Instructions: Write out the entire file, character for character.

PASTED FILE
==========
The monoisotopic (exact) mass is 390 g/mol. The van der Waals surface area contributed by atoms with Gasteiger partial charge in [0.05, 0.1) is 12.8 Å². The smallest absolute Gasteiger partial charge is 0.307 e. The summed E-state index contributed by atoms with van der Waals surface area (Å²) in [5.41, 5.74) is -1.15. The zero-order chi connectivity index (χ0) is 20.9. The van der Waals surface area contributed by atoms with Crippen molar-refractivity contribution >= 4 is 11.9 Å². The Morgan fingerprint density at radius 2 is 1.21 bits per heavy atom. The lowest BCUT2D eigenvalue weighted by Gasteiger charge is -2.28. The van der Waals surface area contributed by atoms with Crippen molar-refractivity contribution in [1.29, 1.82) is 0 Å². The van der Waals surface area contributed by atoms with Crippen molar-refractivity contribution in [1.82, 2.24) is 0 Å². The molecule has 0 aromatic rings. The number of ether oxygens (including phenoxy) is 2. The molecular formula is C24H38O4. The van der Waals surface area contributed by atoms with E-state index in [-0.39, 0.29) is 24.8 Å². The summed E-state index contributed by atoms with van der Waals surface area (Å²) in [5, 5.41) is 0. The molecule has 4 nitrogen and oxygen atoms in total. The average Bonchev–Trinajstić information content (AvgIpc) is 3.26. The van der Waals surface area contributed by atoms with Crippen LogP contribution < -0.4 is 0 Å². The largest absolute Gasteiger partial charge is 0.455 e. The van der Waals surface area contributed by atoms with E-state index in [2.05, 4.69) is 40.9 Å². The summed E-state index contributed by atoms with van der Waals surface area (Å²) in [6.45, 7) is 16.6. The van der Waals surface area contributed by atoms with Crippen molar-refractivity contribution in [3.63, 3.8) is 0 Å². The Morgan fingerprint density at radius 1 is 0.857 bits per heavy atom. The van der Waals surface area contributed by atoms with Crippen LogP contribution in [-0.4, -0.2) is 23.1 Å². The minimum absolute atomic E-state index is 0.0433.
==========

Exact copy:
The monoisotopic (exact) mass is 390 g/mol. The van der Waals surface area contributed by atoms with Gasteiger partial charge in [0.05, 0.1) is 12.8 Å². The smallest absolute Gasteiger partial charge is 0.307 e. The summed E-state index contributed by atoms with van der Waals surface area (Å²) in [5.41, 5.74) is -1.15. The zero-order chi connectivity index (χ0) is 20.9. The van der Waals surface area contributed by atoms with Crippen molar-refractivity contribution >= 4 is 11.9 Å². The Morgan fingerprint density at radius 2 is 1.21 bits per heavy atom. The lowest BCUT2D eigenvalue weighted by Gasteiger charge is -2.28. The van der Waals surface area contributed by atoms with Crippen molar-refractivity contribution in [1.29, 1.82) is 0 Å². The van der Waals surface area contributed by atoms with Crippen molar-refractivity contribution in [1.82, 2.24) is 0 Å². The molecule has 0 aromatic rings. The number of ether oxygens (including phenoxy) is 2. The molecular formula is C24H38O4. The van der Waals surface area contributed by atoms with E-state index in [-0.39, 0.29) is 24.8 Å². The summed E-state index contributed by atoms with van der Waals surface area (Å²) in [5, 5.41) is 0. The molecule has 4 nitrogen and oxygen atoms in total. The average Bonchev–Trinajstić information content (AvgIpc) is 3.26. The van der Waals surface area contributed by atoms with Crippen LogP contribution < -0.4 is 0 Å². The largest absolute Gasteiger partial charge is 0.455 e. The van der Waals surface area contributed by atoms with E-state index in [2.05, 4.69) is 40.9 Å². The summed E-state index contributed by atoms with van der Waals surface area (Å²) in [6.45, 7) is 16.6. The van der Waals surface area contributed by atoms with Crippen molar-refractivity contribution in [3.63, 3.8) is 0 Å². The Morgan fingerprint density at radius 1 is 0.857 bits per heavy atom. The van der Waals surface area contributed by atoms with Crippen LogP contribution in [-0.4, -0.2) is 23.1 Å². The minimum absolute atomic E-state index is 0.0433.